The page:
Another way to classify algorithms is by implementation. A recursive algorithm is one that invokes (makes reference to) itself repeatedly until a certain condition matches, which is a method common to functional programming. Algorithms are usually discussed with the assumption that computers execute each instruction of an algorithm at a time. Those computers are sometimes called serial computers. An algorithm designed for such an environment is called a serial algorithm, as opposed to parallel algorithms, which take advantage of computer architectures where several processors can work on a problem at the same time. The various heuristic algorithm would probably also fall into this category, as their name (eg. a genetic algorithm) describes its implementation.

A list of algorithms discussed in Wikipedia is available.

## References

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Stony Brook Algorithm Repository
This is a collection of implementations for 75 fundamental algorithms problems, including data structures, numerical and combinatorial algorithms,graph algorithms, and computational geometry. Implementations are available in C++, Java, Fortran, and other languages.
http://www.cs.sunysb.edu/~algorith/

The Grail Project
A symbolic computation environment for finite-state machines, regular expressions, and finite languages.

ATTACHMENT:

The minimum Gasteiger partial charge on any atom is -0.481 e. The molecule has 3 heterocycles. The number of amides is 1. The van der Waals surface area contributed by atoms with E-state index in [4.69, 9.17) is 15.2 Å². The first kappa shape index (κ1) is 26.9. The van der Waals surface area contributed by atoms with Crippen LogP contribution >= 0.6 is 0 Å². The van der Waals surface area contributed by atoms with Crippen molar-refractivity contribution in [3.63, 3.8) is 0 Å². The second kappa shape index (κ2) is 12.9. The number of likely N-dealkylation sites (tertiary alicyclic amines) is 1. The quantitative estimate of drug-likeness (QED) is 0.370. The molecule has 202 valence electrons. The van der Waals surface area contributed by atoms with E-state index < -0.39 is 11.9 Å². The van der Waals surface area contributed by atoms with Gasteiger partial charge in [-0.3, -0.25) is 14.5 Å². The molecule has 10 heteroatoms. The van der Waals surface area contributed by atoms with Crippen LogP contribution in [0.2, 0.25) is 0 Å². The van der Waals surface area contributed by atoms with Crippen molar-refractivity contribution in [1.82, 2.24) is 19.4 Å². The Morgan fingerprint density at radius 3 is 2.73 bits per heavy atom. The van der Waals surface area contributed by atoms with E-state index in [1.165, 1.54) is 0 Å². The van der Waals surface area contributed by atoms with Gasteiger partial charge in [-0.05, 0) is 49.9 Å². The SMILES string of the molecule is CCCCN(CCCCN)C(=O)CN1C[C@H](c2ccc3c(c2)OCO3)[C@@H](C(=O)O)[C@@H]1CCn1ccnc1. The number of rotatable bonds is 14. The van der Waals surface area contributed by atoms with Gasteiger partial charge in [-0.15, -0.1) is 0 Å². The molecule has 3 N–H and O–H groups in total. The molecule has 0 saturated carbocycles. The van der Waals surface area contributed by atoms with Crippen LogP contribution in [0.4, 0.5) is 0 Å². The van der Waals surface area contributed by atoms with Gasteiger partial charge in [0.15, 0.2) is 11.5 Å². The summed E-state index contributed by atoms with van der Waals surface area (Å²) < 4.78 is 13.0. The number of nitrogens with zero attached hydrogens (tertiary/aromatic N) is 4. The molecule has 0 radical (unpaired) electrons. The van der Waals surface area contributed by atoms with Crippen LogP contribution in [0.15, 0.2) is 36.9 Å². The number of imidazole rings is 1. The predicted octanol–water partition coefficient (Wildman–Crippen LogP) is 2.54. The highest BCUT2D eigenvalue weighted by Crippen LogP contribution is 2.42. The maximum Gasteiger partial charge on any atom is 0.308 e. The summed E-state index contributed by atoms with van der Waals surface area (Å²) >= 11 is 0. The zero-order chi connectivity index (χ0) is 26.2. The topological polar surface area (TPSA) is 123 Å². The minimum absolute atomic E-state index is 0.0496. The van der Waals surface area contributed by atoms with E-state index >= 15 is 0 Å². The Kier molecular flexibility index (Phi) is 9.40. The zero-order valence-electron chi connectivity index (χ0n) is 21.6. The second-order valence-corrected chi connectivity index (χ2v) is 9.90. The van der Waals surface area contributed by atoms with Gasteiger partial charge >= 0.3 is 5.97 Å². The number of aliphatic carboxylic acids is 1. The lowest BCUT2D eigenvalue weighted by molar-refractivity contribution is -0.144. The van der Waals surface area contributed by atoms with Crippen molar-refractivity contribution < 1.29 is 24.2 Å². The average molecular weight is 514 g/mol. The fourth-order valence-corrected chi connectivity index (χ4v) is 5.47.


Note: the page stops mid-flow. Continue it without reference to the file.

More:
http://www.csd.uwo.ca/research/grail/

The Algorithm Base
Database of algorithms. May be scanned through or can be questioned through a knowledge based assistant. Links to originating web sites.
http://www.intelligenceunited.com/index2.html

Priority Queues
Electronic bibliography on priority queues (heaps). Links to downloadable reports, researchers' home pages, and software.
http://www.leekillough.com/heaps/

ACM SIGACT
Special Interest Group on Algorithms and Computation Theory, the ACM special interest group for Theoretical Computer Science. Site has membership information, meetings, reports and a newsletter for members.
http://sigact.acm.org/

Algorithms in the Real World
Notes for a course at Carnegie Mellon University.
http://www-2.cs.cmu.edu/~guyb/realworld.html

Design and Analysis of Computer Algorithms
Lecture notes; applets and code in C, C++, and Java; links regarding books, journals, computability, quantum computing, societies and organizations.
http://www.personal.kent.edu/~rmuhamma/Algorithms/algorithm.html

Fundamental Algorithms
Data structures and code for some important algorithms.
http://www.greatsnakes.com/savannah/algorithms.asp

Self-stabilizing Algorithms
A project to create tools for developing and testing self-stabilizing algorithms.
http://www.eti.pg.gda.pl/~kuszner/self-stab/

Combinatorial Algorithms
Lecture notes of a course at San Diego State University.
http://www.eli.sdsu.edu/courses/fall95/cs660/notes/

Computer Programming Algorithms Directory
Resources that describe computer programming algorithms.
http://www.algosort.com/

Algorithms, Calculations and Formulae
Resources on algorithms, calculations and formulae, including books, faq, urls, and a forum.
http://www.algorithms.org/

Combinatorial Algorithms
Course material, syllabus and notes for a course by Roger Whitney at SDSU.
http://www.eli.sdsu.edu/courses/fall95/cs660/

Data Structures And Number Systems
Web text by Brian Brown.
http://www.ibilce.unesp.br/courseware/datas/data1.htm

Data Structures and Algorithms
Course Notes, University of Western Australia
http://ciips.ee.uwa.edu.au/~morris/Year2/PLDS210/ds_ToC.html

Introduction to Quantum Algorithms